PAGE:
Source: Adelaide Now
INNOVATION has been the buzzword of Malcolm Turnbull’s prime ministership. Lost among his jobs and growth rhetoric, however, has been that the most effective — and probably cheapest — form of innovation is available from people who don’t yet have jobs.
That’s the view of two entrepreneurs whose platform provides an avenue for skilled refugees to get experience, or ideally an ongoing position, in their preferred sector.
Co-founders Anna Robson and Nirary Dacho — a Syrian refugee with a masters degree in web science — formulated Refugee Intern at a NSW hackathon event in November. Essentially, the online outlet connects, for a small fee, skilled refugees with companies for either short-term or ongoing roles. Work has already been found for 10 people.
With an initial east coast focus, 70 refugees have registered but the duo has now set its sights on South Australia.
Ms Robson, 29, said rather than refugees being seen as a threat to the existing labour market — as cited by Immigration Minister Peter Dutton during the federal election campaign — their resilience, ideas and skills should be viewed positively by potential employers.
“They bring global experience and often a new way of doing things. The business world can learn a lot from them,” she said.
“The response so far has been great from the private sector, so we’re confident that SA businesses will also see the benefits.”
Iraqi refugee Mohammad Al-Khafaji came to SA via Iran and Syria in 2003. The 27-year-old now heads up the Adelaide-based Welcome to Australia support network after previously working as a software engineer.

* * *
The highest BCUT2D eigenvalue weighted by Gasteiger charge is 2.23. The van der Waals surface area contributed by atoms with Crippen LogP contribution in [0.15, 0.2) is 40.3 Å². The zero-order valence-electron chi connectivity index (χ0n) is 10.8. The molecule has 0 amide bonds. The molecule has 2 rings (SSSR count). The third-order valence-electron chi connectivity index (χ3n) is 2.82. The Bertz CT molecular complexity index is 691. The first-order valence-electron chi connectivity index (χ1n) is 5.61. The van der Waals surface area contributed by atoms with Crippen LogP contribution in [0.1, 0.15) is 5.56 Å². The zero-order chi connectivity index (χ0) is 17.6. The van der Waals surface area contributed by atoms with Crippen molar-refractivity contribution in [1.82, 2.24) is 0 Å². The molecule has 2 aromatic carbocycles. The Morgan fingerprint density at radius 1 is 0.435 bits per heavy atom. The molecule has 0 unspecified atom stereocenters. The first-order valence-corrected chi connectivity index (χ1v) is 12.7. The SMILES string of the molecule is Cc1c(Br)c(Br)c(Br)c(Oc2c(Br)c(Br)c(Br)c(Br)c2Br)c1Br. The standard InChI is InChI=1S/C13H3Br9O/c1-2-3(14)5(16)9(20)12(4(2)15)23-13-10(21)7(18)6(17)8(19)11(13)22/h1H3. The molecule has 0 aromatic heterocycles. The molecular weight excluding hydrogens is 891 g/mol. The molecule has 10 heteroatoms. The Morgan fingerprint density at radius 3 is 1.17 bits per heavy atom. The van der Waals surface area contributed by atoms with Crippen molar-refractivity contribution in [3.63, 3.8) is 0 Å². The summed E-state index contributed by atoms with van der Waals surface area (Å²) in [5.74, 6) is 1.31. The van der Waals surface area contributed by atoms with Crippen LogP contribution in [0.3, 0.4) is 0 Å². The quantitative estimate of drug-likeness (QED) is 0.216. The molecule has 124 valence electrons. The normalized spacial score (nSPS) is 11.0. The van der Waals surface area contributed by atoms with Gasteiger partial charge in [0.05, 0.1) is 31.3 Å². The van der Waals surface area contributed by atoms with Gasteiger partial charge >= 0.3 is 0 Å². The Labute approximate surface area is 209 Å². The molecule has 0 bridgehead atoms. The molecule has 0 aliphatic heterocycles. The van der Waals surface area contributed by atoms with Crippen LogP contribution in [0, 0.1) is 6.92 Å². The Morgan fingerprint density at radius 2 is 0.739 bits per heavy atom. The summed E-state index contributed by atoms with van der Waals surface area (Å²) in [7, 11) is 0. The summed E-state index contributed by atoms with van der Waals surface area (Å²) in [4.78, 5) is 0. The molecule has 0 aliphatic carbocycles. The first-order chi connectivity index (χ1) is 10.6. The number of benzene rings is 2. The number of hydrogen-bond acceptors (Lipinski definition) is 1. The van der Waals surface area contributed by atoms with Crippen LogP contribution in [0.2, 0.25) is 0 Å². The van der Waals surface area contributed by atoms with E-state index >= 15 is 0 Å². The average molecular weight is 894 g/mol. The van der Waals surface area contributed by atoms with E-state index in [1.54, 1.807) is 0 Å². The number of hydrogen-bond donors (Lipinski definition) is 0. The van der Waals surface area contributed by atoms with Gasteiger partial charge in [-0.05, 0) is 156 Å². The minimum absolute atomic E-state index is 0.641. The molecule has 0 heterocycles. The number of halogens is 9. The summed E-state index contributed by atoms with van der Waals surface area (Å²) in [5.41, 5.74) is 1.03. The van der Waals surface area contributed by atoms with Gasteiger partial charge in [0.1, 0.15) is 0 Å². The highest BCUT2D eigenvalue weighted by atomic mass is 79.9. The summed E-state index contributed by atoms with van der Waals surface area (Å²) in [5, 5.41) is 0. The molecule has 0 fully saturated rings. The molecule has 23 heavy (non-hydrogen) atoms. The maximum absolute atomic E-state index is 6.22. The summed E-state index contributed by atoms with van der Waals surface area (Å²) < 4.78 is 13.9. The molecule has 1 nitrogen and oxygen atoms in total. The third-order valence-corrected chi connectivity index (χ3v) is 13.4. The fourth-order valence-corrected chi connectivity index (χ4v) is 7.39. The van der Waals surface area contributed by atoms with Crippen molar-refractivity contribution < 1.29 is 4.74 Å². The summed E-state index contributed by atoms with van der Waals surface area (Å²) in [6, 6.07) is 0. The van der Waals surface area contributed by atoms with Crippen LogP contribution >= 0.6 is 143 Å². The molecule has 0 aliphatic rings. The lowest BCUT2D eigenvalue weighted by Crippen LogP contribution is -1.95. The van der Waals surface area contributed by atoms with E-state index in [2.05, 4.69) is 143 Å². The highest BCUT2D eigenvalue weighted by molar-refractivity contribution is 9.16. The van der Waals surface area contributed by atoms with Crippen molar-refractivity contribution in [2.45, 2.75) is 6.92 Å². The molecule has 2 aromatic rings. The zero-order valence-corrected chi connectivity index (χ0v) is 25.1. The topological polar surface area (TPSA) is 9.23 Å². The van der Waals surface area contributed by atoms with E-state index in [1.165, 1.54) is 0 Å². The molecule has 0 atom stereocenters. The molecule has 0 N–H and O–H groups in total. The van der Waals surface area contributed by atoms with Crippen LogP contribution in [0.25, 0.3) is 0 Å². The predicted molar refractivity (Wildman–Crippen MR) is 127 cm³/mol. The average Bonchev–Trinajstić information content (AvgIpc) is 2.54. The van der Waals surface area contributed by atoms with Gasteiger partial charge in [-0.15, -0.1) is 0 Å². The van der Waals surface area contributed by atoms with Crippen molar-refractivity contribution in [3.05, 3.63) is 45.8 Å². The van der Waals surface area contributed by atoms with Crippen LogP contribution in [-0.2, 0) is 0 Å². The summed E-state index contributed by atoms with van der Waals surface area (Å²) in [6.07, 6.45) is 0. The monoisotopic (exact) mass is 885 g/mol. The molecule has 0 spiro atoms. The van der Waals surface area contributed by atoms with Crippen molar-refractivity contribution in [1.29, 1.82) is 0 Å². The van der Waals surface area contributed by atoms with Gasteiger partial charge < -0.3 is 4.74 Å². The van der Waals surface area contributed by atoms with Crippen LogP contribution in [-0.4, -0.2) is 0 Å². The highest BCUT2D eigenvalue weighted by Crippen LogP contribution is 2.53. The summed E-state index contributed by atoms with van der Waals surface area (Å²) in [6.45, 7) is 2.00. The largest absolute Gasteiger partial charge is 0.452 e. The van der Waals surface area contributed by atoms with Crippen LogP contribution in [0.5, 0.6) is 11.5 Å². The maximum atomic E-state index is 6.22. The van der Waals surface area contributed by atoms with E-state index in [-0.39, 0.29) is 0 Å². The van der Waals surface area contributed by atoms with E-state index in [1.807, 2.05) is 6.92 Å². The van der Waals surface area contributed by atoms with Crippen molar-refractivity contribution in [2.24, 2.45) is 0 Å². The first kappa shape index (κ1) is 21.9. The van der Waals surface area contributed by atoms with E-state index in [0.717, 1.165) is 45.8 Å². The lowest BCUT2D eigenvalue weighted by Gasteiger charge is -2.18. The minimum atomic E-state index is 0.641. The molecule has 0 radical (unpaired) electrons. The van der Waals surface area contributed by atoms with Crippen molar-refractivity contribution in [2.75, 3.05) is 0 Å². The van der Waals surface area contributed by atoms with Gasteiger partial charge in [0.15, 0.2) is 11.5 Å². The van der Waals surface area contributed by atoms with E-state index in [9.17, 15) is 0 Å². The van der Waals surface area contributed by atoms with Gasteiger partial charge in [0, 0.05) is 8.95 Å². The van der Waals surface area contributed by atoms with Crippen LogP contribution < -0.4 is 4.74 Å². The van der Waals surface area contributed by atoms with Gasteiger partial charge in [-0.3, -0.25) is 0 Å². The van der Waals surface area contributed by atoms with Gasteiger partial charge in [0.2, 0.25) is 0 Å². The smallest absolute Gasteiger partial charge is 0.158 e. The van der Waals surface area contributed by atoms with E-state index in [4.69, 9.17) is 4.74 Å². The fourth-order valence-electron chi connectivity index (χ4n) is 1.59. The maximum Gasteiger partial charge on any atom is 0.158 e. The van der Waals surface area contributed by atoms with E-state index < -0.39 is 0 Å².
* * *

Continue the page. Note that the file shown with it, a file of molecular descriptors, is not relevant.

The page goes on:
“We have civil engineers and project managers who worked for big, big companies back home and all they want is some local experience so they have confidence to go out and apply for jobs,” he said.
“Getting a leg in the door is the hardest thing and I think the corporate world has a social responsibility, but also a great opportunity, to diversify their workforce.
“What some of these people have been able to achieve in their home country with limited resources is quite incredible. They have different ideas and are some of the most entrepreneurial people you will ever meet.”
Mr Dacho, 29, is a case in point. He arrived in Australia with an extensive education and a host of experience. However, more than 100 job applications resulted in three unsuccessful job interviews. The problem, he was told, was a lack of local experience.
“When I said I recently arrived in Australia and hadn’t worked locally, that was it,” he said.
Mr Dacho’s plight took a positive turn after appearing in a television news story. He now has a three-month contract with Dolby.
“I’ve experienced the problem and now I want to solve it,” he said.